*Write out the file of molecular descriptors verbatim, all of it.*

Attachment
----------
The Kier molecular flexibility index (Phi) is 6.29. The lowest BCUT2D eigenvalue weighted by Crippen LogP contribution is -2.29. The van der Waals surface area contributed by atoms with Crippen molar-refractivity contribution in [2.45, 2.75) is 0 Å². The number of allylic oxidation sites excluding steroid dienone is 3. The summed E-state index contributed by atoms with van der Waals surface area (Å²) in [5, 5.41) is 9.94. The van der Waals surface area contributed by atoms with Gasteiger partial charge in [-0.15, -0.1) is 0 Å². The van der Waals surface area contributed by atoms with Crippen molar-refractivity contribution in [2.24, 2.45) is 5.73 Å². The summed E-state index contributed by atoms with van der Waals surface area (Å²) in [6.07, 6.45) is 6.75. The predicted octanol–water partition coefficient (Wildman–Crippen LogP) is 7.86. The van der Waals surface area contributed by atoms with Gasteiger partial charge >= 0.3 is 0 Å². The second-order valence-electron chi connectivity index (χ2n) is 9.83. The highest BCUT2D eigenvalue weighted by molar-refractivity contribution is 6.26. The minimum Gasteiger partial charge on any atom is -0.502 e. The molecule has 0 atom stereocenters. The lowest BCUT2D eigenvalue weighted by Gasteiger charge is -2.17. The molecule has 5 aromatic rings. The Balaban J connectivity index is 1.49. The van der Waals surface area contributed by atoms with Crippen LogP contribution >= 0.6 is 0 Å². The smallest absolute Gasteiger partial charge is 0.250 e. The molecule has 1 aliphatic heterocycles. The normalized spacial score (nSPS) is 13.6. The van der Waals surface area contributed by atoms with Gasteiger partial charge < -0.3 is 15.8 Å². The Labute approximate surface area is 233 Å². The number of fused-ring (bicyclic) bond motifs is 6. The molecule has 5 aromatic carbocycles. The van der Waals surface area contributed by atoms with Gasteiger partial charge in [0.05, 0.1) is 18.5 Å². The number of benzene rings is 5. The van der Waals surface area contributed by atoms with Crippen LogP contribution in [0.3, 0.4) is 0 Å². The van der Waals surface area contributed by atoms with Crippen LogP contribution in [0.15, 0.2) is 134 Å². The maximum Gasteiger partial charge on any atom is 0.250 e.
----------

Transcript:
The Kier molecular flexibility index (Phi) is 6.29. The lowest BCUT2D eigenvalue weighted by Crippen LogP contribution is -2.29. The van der Waals surface area contributed by atoms with Crippen molar-refractivity contribution in [2.45, 2.75) is 0 Å². The number of allylic oxidation sites excluding steroid dienone is 3. The summed E-state index contributed by atoms with van der Waals surface area (Å²) in [5, 5.41) is 9.94. The van der Waals surface area contributed by atoms with Gasteiger partial charge in [-0.15, -0.1) is 0 Å². The van der Waals surface area contributed by atoms with Crippen molar-refractivity contribution in [2.24, 2.45) is 5.73 Å². The summed E-state index contributed by atoms with van der Waals surface area (Å²) in [6.07, 6.45) is 6.75. The predicted octanol–water partition coefficient (Wildman–Crippen LogP) is 7.86. The van der Waals surface area contributed by atoms with Gasteiger partial charge >= 0.3 is 0 Å². The second-order valence-electron chi connectivity index (χ2n) is 9.83. The highest BCUT2D eigenvalue weighted by molar-refractivity contribution is 6.26. The minimum Gasteiger partial charge on any atom is -0.502 e. The molecule has 0 atom stereocenters. The lowest BCUT2D eigenvalue weighted by Gasteiger charge is -2.17. The molecule has 5 aromatic rings. The Balaban J connectivity index is 1.49. The van der Waals surface area contributed by atoms with Crippen LogP contribution >= 0.6 is 0 Å². The smallest absolute Gasteiger partial charge is 0.250 e. The molecule has 1 aliphatic heterocycles. The normalized spacial score (nSPS) is 13.6. The van der Waals surface area contributed by atoms with Gasteiger partial charge < -0.3 is 15.8 Å². The Labute approximate surface area is 233 Å². The number of fused-ring (bicyclic) bond motifs is 6. The molecule has 5 aromatic carbocycles. The van der Waals surface area contributed by atoms with Gasteiger partial charge in [0.05, 0.1) is 18.5 Å². The number of benzene rings is 5. The van der Waals surface area contributed by atoms with Crippen LogP contribution in [0.3, 0.4) is 0 Å². The van der Waals surface area contributed by atoms with Crippen LogP contribution in [0.15, 0.2) is 134 Å². The maximum Gasteiger partial charge on any atom is 0.250 e.